Certain diseases of the retinal degeneration — such as retinitis pigmentosa and age-related macular degeneration — are associated with mutations in components of the visual signaling cascade, leading to the apoptotic death of photoreceptor cells. Accumulation of ceramide has been implicated in the early phase of the apoptotic response in other cell types but its role in the photoreceptor cells apoptosis has been unclear. In the March 14 Science, Usha Acharya and colleagues at the National Cancer Institute–Frederick, Maryland, US, show that modulating the ceramide biosynthetic pathway can rescue photoreceptor degeneration in Drosophila (Science, 299:1740-1743, March 14, 2003).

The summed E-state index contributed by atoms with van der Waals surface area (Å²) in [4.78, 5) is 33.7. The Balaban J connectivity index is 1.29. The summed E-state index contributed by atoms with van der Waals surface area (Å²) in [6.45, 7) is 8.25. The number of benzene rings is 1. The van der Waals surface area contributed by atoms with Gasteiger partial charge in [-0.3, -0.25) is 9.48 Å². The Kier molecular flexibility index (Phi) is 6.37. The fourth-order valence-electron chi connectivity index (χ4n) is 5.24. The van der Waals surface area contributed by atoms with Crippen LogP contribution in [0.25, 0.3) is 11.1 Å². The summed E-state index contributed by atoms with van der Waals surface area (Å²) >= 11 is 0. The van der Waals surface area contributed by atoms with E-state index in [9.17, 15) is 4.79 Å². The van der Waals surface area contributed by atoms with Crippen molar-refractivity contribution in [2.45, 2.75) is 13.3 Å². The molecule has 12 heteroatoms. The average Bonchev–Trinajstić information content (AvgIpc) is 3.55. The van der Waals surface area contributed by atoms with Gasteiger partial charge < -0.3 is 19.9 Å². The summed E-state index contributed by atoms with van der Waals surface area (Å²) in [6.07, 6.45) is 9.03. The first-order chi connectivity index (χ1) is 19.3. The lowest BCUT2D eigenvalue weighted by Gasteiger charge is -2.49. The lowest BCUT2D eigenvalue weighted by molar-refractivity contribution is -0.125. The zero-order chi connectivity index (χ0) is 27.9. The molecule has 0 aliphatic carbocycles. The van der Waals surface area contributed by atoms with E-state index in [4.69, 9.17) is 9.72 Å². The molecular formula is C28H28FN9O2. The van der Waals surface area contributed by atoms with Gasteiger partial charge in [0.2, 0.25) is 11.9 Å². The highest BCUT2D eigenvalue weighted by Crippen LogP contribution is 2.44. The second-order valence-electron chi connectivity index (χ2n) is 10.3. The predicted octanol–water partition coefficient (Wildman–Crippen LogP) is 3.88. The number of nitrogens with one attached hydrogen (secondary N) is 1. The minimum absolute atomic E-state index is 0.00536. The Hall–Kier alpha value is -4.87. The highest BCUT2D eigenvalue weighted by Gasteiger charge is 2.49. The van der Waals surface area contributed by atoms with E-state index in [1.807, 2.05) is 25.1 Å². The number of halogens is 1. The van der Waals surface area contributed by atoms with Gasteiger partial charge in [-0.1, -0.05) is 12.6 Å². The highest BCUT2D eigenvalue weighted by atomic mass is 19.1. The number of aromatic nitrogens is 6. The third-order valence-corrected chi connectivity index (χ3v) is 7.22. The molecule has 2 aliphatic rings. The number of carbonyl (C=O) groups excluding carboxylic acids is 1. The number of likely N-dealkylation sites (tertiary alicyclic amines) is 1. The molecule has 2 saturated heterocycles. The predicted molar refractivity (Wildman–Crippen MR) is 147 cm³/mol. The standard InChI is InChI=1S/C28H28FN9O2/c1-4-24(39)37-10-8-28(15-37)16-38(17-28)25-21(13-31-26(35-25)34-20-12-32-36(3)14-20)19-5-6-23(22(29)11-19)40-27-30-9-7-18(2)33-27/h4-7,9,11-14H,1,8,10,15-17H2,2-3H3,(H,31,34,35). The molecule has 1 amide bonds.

Acharya et al. cloned the ceramidase gene and expressed it in the eye of Drosophila mutants. They observed that targeted expression of neutral ceramidase (a ceramide degradation enzyme) rescued retinal degeneration in arrestin and phospholipase C Drosophila mutants. Both genetic backgrounds modulated the endocytic machinery because they suppressed...

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